How much does it cost to escape the law?
At the end of the movie Kingpin, Bill Murray's character, Ernie "Big Ern" McCracken wins a million dollars. Talking to a reporter, he crows "I've finally got enough money that I can buy my way out of anything [...] finally, Big Ern is above the law!" Kingpin is a comedy, and the line is obviously intended as a joke; however, given that Bernie Madoff was recently allowed to remain out of jail, it's pretty clear that Big Ern's line contains more than a smidgen of truth.
While the Claus Von Bulow and OJ Simpson trials made it seem like American justice was for sale, subsequent events have more or less erased any doubt. For example, in 2007, software executive George Anderson was sentenced to a mere 16 days in jail after he ran down a 60-year-old woman, fled the scene, refused to take a breathalyzer test, and failed a blood alcohol test. Similarly, when Lizzie Grubman, a celebrity publicist, struck 16 people with her SUV, she was not given a breathalyzer and was ultimately able to reach a plea agreement that landed her with a mere 37 days in jail and five years of probation.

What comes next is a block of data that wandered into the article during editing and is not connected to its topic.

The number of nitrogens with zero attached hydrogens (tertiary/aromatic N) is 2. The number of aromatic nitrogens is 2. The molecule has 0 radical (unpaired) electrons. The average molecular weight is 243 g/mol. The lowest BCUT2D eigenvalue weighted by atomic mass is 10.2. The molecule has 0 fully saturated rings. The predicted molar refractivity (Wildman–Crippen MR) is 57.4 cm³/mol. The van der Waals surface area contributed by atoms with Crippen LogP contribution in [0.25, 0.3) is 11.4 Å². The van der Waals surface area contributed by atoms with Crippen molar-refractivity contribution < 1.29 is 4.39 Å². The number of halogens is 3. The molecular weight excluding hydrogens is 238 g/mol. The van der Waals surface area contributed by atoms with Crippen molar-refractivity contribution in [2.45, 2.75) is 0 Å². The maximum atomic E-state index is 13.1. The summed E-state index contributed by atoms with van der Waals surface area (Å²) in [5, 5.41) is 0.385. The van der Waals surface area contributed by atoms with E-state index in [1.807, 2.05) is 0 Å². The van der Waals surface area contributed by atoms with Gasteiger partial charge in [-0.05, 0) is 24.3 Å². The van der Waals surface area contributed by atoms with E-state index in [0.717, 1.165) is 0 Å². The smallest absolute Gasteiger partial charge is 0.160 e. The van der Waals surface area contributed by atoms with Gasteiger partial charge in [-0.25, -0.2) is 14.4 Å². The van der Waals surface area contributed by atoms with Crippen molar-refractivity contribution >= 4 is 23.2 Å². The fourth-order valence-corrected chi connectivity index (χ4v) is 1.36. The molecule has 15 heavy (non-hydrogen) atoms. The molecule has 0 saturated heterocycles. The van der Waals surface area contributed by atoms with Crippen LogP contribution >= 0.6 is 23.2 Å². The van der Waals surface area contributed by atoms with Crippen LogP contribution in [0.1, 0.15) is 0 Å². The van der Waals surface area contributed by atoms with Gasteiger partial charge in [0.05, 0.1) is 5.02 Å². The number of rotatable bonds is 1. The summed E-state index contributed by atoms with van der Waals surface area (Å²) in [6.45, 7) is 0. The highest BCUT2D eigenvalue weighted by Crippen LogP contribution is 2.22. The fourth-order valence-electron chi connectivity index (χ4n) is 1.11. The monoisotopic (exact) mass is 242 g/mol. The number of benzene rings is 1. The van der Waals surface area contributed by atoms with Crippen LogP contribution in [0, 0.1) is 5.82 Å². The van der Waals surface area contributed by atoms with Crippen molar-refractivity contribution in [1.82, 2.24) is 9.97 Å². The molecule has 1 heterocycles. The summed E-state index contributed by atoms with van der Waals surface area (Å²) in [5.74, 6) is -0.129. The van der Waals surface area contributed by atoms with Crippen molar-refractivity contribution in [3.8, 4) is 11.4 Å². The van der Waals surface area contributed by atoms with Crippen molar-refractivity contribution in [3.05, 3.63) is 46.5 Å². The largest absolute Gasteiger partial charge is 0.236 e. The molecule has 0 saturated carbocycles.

Fame makes it even easier to purchase freedom. For example, Lindsay Lohan received one day in jail after pleading guilty to cocaine use and driving under the influence. By comparison, Martha Stewart's five month imprisonment seems positively draconian, particularly given that her crimes, including securities fraud, conspiracy, and perjury, weren't life threatening. Of course, she probably served only a fraction of the time that she would have been stuck with if she had been an average, middle-income American.